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Philanthropy in the New Age of Government Austerity

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Philanthropy in the New Age of Government Austerity

By Daniel Stid, Alison Powell, and Susan Wolf Ditkoff

As the ongoing debt ceiling/fiscal cliff negotiations remind us, our political leaders face tremendous fiscal constraints. Regardless of the deal(s) worked out over the coming months, it is clear that there will continue to be long-term pressure to trim the size of government from city halls to the White House.

These fiscal trends have a number of implications for philanthropists pursuing social change, whether they seek to influence government policy through advocacy or simply to fund charities whose budgets rely on government support.

The Bridgespan Group, a nonprofit advisor to mission-driven organizations and philanthropists, performed two pieces of original research to help donors think through what strategies to employ given these trends. A Bridgespan team sought to first identify what proportion of big-dollar philanthropy works in and around government. We analyzed a random sample of the $1 million plus gifts from the Center on Philanthropy at Indiana University’s “Million Dollar List”1 over the last decade and found that 40 percent of such gifts in our sample were connected to government in some way (the largest chunk – 17% – being gifts to state universities). Even omitting these gifts, over a fifth of large gifts were intended to shape or improve what government does / how it functions, or increase the effectiveness of nonprofits that government agencies rely on to implement their policies. We also performed an extensive number of interviews with leading philanthropists to garner their expertise – many of them available to view for free on our “Conversations with Remarkable Givers” website. We have hyperlinked to a number of these interviews below.

We identified three promising approaches that philanthropists are employing today that allow them outsized impact despite fiscal challenges: first, investing in the government’s capacity to govern (by supporting leadership or other such “overhead” efforts. (An example is Eli Broad’s work to build leadership in public education.) Second, helping high-performing nonprofits make better use of public funding (An example is Edna McConnell Clark Foundation’s role in growing the nonprofit Nurse-Family Partnership). Third, mending broken political and budget processes (See Pete Peterson talk about how his foundation works proactively to tackle the country’s national debt). For more on these strategies complete with donor case studies, see our full report.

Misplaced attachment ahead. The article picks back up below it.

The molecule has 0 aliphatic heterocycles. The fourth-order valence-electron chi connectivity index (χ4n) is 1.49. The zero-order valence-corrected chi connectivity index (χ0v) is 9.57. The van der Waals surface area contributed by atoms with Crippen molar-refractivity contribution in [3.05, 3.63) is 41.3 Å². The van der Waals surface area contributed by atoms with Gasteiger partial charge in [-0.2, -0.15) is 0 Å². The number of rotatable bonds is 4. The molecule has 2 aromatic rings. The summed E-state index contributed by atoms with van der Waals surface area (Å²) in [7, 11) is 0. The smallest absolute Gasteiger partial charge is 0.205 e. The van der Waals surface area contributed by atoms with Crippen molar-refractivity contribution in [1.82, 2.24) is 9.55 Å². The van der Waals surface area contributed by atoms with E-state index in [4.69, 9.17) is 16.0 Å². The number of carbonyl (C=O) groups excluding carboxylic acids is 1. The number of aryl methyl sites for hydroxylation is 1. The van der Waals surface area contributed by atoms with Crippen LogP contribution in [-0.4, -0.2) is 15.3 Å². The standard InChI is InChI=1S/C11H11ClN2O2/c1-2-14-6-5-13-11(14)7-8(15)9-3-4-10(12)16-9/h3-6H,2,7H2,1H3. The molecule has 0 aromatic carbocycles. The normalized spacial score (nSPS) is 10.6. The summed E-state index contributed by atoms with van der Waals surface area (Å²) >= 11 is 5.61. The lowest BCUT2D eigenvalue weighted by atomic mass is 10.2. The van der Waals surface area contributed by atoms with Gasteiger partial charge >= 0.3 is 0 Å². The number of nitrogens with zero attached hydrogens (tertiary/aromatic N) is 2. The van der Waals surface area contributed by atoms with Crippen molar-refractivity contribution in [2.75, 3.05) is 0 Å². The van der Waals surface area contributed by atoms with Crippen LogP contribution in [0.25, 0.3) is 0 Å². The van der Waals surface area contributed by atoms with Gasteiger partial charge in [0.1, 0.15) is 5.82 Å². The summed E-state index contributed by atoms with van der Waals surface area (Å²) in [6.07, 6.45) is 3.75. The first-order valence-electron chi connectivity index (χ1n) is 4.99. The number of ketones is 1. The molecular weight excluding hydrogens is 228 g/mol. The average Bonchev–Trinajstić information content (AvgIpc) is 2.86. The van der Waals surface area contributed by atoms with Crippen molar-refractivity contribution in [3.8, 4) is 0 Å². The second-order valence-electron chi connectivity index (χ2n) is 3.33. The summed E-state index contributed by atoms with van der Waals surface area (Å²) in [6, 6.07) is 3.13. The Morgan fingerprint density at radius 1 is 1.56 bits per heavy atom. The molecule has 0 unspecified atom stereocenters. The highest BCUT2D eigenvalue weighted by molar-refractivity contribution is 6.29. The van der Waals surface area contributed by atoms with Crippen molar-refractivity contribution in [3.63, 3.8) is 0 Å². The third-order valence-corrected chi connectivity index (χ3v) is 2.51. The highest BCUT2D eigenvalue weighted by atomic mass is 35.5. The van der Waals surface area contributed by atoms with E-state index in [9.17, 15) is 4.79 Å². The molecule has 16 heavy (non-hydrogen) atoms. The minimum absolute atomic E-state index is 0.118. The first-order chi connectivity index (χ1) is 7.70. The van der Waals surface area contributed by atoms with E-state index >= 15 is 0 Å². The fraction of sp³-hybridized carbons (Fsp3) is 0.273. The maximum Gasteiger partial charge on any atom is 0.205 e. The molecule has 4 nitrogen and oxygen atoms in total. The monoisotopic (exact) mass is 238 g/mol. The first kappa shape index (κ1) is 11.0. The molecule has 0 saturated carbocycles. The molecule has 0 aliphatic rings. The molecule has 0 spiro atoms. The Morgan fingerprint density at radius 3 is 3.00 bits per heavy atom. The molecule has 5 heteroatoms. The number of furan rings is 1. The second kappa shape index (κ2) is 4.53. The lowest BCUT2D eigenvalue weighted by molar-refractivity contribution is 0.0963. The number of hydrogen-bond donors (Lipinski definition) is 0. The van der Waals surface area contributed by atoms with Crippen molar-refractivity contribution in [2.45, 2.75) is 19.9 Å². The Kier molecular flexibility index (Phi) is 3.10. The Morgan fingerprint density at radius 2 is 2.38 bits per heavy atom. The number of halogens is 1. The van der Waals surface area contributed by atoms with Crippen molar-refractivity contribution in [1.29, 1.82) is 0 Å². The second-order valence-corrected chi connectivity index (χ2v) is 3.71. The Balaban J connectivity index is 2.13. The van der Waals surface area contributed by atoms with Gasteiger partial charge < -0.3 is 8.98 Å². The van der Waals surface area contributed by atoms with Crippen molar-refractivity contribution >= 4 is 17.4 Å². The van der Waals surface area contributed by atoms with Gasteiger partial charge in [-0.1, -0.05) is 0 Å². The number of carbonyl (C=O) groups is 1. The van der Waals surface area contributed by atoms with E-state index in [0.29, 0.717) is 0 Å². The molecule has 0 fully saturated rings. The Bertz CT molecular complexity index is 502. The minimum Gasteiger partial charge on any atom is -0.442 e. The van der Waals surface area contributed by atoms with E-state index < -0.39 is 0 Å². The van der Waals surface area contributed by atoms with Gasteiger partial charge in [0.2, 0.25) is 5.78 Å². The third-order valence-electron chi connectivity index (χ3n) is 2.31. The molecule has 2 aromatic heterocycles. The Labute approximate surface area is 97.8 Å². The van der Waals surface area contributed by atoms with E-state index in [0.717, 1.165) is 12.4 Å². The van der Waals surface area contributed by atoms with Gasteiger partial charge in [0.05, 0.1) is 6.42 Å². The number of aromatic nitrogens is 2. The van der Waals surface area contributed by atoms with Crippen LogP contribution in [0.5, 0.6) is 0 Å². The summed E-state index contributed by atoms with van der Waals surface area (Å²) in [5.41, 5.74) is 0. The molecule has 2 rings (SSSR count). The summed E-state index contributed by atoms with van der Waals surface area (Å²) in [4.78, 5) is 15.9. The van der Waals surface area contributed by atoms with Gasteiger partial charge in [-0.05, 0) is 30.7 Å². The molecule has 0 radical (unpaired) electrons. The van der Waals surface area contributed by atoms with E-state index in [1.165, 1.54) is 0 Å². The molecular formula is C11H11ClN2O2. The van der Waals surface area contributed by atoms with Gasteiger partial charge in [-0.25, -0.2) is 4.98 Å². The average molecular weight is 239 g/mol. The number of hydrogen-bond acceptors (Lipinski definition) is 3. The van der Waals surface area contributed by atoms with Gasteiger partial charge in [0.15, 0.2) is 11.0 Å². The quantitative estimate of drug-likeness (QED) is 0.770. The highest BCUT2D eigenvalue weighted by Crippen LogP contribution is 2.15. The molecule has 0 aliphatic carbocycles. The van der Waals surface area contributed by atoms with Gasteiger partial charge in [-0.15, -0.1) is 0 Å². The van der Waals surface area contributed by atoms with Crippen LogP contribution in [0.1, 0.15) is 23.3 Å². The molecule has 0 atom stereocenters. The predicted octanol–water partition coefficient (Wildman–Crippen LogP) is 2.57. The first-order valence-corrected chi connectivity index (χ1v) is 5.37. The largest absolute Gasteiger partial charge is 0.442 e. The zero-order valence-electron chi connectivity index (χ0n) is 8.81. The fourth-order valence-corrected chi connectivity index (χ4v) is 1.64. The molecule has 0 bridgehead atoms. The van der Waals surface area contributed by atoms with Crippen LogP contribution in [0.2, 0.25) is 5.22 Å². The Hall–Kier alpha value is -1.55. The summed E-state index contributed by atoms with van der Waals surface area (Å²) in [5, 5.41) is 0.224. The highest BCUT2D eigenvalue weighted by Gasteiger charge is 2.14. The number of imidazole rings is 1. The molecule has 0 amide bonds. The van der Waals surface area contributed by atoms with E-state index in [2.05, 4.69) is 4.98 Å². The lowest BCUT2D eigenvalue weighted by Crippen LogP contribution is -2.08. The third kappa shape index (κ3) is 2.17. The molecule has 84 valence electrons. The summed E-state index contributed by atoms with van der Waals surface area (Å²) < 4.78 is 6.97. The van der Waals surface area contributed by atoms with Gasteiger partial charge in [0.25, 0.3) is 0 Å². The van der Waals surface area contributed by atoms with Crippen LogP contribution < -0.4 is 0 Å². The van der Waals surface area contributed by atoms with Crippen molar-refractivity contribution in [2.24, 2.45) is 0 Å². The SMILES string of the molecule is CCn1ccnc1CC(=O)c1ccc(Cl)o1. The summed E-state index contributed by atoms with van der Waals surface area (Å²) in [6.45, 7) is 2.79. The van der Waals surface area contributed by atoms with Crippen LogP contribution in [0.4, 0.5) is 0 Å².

In addition, we identified six suggestions for donors working in and around government.

  1. Garden in your backyard: state and local government is where a lot of the action is. Some 80% of philanthropic gifts in our sample were at the state or local level. Your dollars and influence may take you further here.
  2. Play the angles and the levels: At the same time, recognize that local, state and federal governments are often highly interdependent. Hear John and Laura Arnold on how their education reform efforts rely on systems change.
  3. Learn from others, and share what you learn. There are 50 states and thousands of local governments. Don’t reinvent the wheel – or worse, try a failed strategy. And if you invent something promising, publicize it. See Carrie Avery discuss how her foundation helped bring a promising idea to Los Angeles.
  4. Accept the constraints: government can’t – and shouldn’t – turn on a dime: Government leaders are accountable to their constituents, so don’t get impatient. Once the government flywheel gets rolling, the potential is tremendous. Listen to Barbara and Pitt Hyde discuss how their education reform work in Memphis was years in the making.
  5. Look for the change makers: If leadership is critical to get things done in the private sector, it is even more crucial within government.
  6. Complement, don’t backfill: Identify high-impact opportunities to provide dollars that government can’t supply, or make investments to leverage the larger sums of public funding. Ted Turner, for example, carefully selected his UN Foundation’s focus.

Daniel Stid and Susan Wolf Ditkoff, partners with The Bridgespan Group, and Alison Powell, a manager there, are authors of the paper that this piece is in part excerpted from, “Philanthropy in the New Age of Government Austerity.”

Published Date: January 28, 2013

The contents of this article are the views of the author(s) and do not necessarily reflect the views or policies of the U.S. Department of Housing and Urban Development or the U.S. Government.